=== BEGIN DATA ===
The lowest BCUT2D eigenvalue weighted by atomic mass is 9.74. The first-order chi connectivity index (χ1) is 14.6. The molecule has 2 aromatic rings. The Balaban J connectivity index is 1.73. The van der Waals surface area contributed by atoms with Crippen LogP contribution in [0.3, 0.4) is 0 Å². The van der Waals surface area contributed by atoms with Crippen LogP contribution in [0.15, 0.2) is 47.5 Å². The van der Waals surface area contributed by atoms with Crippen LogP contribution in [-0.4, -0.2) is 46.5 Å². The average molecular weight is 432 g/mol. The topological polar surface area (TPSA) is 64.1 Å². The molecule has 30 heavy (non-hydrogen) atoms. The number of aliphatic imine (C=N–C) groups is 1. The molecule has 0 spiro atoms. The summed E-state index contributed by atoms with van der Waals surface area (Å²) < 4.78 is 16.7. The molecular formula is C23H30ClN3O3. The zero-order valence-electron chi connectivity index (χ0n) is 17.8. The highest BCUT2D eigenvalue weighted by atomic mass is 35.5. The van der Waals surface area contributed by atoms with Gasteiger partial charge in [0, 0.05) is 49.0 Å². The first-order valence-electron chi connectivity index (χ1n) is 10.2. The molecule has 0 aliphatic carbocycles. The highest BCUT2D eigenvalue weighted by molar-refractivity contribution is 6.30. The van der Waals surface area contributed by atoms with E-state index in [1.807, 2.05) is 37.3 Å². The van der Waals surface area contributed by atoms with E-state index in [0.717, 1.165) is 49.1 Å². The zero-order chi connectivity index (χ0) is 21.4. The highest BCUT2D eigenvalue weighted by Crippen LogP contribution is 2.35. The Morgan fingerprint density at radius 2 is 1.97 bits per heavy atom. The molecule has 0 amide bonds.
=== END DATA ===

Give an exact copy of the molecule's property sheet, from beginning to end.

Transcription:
The lowest BCUT2D eigenvalue weighted by atomic mass is 9.74. The first-order chi connectivity index (χ1) is 14.6. The molecule has 2 aromatic rings. The Balaban J connectivity index is 1.73. The van der Waals surface area contributed by atoms with Crippen LogP contribution in [0.3, 0.4) is 0 Å². The van der Waals surface area contributed by atoms with Crippen LogP contribution in [0.15, 0.2) is 47.5 Å². The van der Waals surface area contributed by atoms with Crippen LogP contribution in [-0.4, -0.2) is 46.5 Å². The average molecular weight is 432 g/mol. The topological polar surface area (TPSA) is 64.1 Å². The molecule has 30 heavy (non-hydrogen) atoms. The number of aliphatic imine (C=N–C) groups is 1. The molecule has 0 spiro atoms. The summed E-state index contributed by atoms with van der Waals surface area (Å²) < 4.78 is 16.7. The molecular formula is C23H30ClN3O3. The zero-order valence-electron chi connectivity index (χ0n) is 17.8. The highest BCUT2D eigenvalue weighted by atomic mass is 35.5. The van der Waals surface area contributed by atoms with Gasteiger partial charge in [0, 0.05) is 49.0 Å². The first-order valence-electron chi connectivity index (χ1n) is 10.2. The molecule has 0 aliphatic carbocycles. The highest BCUT2D eigenvalue weighted by molar-refractivity contribution is 6.30. The van der Waals surface area contributed by atoms with E-state index in [1.807, 2.05) is 37.3 Å². The van der Waals surface area contributed by atoms with E-state index in [0.717, 1.165) is 49.1 Å². The zero-order chi connectivity index (χ0) is 21.4. The highest BCUT2D eigenvalue weighted by Crippen LogP contribution is 2.35. The Morgan fingerprint density at radius 2 is 1.97 bits per heavy atom. The molecule has 0 amide bonds.